Olimpica Lever and History - Page 8

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Seacoffee (original poster)

#71: Post by Seacoffee (original poster) »

Yes we could do all these things. The challenge is to uncover how the machine was set up from the factory when it was born

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#72: Post by pootoogoo »

Now for the group.

The 1952 patent posted by Holger is very close to the group mechanism, but with a more complex conception. The inventor's name is a bit mixed-up : it says "Piconcelli" on the first page of the patent, "Piponcelli" on the drawing... and it is recorded as "Pincincelli" on the patent database.

It mentions that the inventor is Italian, leaving in Valencia, Avenida José Antonio, 64 (an apartment block, nowadays situated Av. del Regne de València, 64, as lots of street names changed in Spain after the Franco era).
There are no surname such as "Pincincelli" or "Piponcelli" in Italy, so the right name is certainly "Alberto Piconcelli".

The record says that there was a priority for this patent deposited first in Italy, September 4th, 1951. Which makes this patent one of the very first deposited for a lever group after Gaggia's patent.

There is no other information that can be found about him (no other patent, no other mention in any other source)... except that it is apparently a name originating from the Toscana region and that he certainly emigrated to Spain in 1952.

More interesting is the "other guy", because there is an other Spanish patent which is an addition to the Piconcelli patent, deposited shortly after, in 1953.

Now, this patent is the one that best describes the Olimpica lever mechanism (no large junction between the two moving parts, simpler design).

This patent is under the name of Don Juan Campo Bagatin Zampolli, also an Italian citizen, also living in Valencia, at the same address as Alberto Piconcelli !

He has another patent recorded in 1953, for a new type of "curler" ("Bigoudi"... try to find the link with a lever :D ).

Then his name appears on other, more related, records:

In 1956, for the brand name "Helados Italianos" for his two Ice-cream shops in Alicante (near Valencia).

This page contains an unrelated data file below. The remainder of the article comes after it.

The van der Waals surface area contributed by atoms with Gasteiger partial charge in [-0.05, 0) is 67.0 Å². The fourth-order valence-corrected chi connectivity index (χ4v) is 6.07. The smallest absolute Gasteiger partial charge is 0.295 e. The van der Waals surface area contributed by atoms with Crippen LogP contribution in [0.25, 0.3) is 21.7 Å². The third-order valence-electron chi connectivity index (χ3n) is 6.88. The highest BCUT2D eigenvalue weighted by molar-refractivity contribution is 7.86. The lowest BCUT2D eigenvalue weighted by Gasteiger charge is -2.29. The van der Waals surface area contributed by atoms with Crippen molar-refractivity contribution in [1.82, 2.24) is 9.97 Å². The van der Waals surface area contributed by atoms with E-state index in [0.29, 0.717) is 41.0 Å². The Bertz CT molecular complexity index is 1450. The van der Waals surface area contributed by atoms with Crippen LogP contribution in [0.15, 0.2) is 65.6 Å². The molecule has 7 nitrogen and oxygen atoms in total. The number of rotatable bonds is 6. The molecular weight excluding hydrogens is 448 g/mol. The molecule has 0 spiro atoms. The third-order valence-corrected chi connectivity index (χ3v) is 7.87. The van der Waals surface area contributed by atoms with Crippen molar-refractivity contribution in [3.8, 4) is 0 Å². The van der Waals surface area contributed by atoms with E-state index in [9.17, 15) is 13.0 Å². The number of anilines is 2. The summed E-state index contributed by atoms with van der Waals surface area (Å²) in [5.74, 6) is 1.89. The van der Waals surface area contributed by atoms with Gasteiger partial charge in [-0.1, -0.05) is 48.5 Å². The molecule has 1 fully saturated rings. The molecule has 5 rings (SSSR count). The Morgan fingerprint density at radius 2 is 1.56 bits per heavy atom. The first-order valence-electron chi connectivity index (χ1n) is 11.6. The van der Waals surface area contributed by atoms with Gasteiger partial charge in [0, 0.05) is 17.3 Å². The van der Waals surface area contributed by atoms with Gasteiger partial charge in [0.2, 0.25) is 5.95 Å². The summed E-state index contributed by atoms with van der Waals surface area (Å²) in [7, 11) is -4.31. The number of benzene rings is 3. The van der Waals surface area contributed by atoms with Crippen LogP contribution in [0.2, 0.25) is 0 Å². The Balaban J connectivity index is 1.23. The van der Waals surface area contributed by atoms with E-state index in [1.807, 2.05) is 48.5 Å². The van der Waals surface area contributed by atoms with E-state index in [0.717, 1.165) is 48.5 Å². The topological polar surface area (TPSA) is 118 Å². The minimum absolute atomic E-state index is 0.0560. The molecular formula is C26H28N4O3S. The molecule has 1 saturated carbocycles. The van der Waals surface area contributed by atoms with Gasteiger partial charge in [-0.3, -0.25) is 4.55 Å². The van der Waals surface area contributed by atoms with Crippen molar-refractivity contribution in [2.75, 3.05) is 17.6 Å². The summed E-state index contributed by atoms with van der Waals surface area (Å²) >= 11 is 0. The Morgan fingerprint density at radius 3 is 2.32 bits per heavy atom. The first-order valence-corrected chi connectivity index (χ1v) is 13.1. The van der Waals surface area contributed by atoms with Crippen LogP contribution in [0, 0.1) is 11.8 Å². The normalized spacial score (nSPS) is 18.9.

And in 1957, for the exploitation license of the first patent (the one from Piconcelli).

So he is the guy who dealt with José Girbau Rubinat for the use of this peculiar lever mechanism.

Interestingly enough, the name "Campo Bagatin" originate from the Veneto region, and "Zampolli" from the northern regions of Italy (Lombardia and Veneto). There are Campo-Bagatin Ice-Cream shops (Eiscafe) in Germany, near Cologne (Sindorf-Kerpen, Horrem-Kerpen and Frechen-Bachem), founded by the "Campo-Bagatin" family from Zoldo Alto (Veneto region) in 1952... and a famous Ice-cream shop in Trieste, called "Gelateria Zampolli". This shop already existed in 1940, and was owned by "Giovanni Zampolli" (viale Venti Settembre 25, very close to the actual Gelateria Zampolli).

«It runs in the family», as we say.

Knowing that in Spain the surname are composed by the first name of the father, followed by the first name of the mother, and that "Giovanni" can be translated by "Juan" in Spanish, it is pretty sure that Juan Campo Bagatin Zampolli was a grand-son of Giovanni Zampolli and the son of a Campo Bagatin boy, the two "gelato" families from the Venice region. His parents certainly emigrated to Spain during the 30s.

The missing link is the one between Piconcelli and the Venice region... but let's mention that the Romanut brother's group, the one having a very close mechanism but using two (or four) external springs, appeared in the same region (Udine), around the same years (1950-1951).

Maybe our German friends and Trieste friend can continue the investigation, undercover, onsite. :wink:

Seacoffee (original poster)

#73: Post by Seacoffee (original poster) »

Wow Sebastien you are a Super Sleuth. Absolutely great piecing together of such valuable information. Puts this little machine into context.

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#74: Post by pootoogoo »

My pleasure. :wink:


#75: Post by Sansibar99 »

Bravo, Sebastien, Bravo! This is some deeeeep sh** :mrgreen:
LMWDP #422


#76: Post by IMAWriter »

doubleOsoul wrote:Oh snap! That is an amazing find. I would trade a lot of equipment for that lever. :shock:
You would trade a body part for it! haha
What a little brute that machine is, eh?


#77: Post by LAPOTENZA »

I bought today!

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#78: Post by redbone »

That's a fantastic looking Olimpica machine.

Congratulations and keep us up to date with new pics and progress.
Between order and chaos there is espresso.
Semper discens.

LMWDP #549


#79: Post by turriga »

LAPOTENZA wrote:I bought today!

Poor Henk! :D

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#80: Post by arcus »

LAPOTENZA, I inquired about that one as it looks so nice. Unfortunately, a lot of interest made it a pricey little gem.